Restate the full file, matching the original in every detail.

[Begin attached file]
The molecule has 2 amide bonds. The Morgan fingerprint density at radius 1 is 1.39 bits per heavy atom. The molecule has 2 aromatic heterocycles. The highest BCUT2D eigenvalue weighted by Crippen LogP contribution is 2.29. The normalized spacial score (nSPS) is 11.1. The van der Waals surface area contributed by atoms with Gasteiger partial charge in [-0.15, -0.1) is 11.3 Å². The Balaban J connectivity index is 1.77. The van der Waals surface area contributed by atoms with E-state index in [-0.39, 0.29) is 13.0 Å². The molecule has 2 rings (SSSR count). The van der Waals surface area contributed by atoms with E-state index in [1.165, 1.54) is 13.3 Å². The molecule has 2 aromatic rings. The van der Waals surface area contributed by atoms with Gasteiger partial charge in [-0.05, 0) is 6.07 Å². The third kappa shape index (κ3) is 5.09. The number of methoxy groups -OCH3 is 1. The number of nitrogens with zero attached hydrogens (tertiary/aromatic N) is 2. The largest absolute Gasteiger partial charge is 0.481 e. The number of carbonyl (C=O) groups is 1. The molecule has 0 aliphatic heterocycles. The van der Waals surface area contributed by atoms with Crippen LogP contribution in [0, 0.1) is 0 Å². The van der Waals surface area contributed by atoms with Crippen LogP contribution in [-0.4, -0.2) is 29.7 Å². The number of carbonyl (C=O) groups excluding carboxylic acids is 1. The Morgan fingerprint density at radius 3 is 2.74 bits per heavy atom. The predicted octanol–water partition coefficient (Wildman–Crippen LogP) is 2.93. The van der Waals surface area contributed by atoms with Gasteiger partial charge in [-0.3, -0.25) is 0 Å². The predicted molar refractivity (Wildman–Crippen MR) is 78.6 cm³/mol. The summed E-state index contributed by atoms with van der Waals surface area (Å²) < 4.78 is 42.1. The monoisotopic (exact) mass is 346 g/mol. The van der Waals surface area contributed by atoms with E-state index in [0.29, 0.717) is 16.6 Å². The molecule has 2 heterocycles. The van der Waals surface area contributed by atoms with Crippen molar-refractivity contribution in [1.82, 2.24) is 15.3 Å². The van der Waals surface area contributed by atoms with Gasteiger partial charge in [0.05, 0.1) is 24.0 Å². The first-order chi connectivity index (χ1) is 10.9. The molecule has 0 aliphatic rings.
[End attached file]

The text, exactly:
The molecule has 2 amide bonds. The Morgan fingerprint density at radius 1 is 1.39 bits per heavy atom. The molecule has 2 aromatic heterocycles. The highest BCUT2D eigenvalue weighted by Crippen LogP contribution is 2.29. The normalized spacial score (nSPS) is 11.1. The van der Waals surface area contributed by atoms with Gasteiger partial charge in [-0.15, -0.1) is 11.3 Å². The Balaban J connectivity index is 1.77. The van der Waals surface area contributed by atoms with E-state index in [-0.39, 0.29) is 13.0 Å². The molecule has 2 rings (SSSR count). The van der Waals surface area contributed by atoms with E-state index in [1.165, 1.54) is 13.3 Å². The molecule has 2 aromatic rings. The van der Waals surface area contributed by atoms with Gasteiger partial charge in [-0.05, 0) is 6.07 Å². The third kappa shape index (κ3) is 5.09. The number of methoxy groups -OCH3 is 1. The number of nitrogens with zero attached hydrogens (tertiary/aromatic N) is 2. The largest absolute Gasteiger partial charge is 0.481 e. The number of carbonyl (C=O) groups is 1. The molecule has 0 aliphatic heterocycles. The van der Waals surface area contributed by atoms with Crippen LogP contribution in [0, 0.1) is 0 Å². The van der Waals surface area contributed by atoms with Crippen LogP contribution in [-0.4, -0.2) is 29.7 Å². The number of carbonyl (C=O) groups excluding carboxylic acids is 1. The Morgan fingerprint density at radius 3 is 2.74 bits per heavy atom. The predicted octanol–water partition coefficient (Wildman–Crippen LogP) is 2.93. The van der Waals surface area contributed by atoms with Gasteiger partial charge in [-0.3, -0.25) is 0 Å². The predicted molar refractivity (Wildman–Crippen MR) is 78.6 cm³/mol. The summed E-state index contributed by atoms with van der Waals surface area (Å²) < 4.78 is 42.1. The monoisotopic (exact) mass is 346 g/mol. The van der Waals surface area contributed by atoms with E-state index in [0.29, 0.717) is 16.6 Å². The molecule has 2 heterocycles. The van der Waals surface area contributed by atoms with Crippen molar-refractivity contribution in [1.82, 2.24) is 15.3 Å². The van der Waals surface area contributed by atoms with Gasteiger partial charge in [0.05, 0.1) is 24.0 Å². The first-order chi connectivity index (χ1) is 10.9. The molecule has 0 aliphatic rings.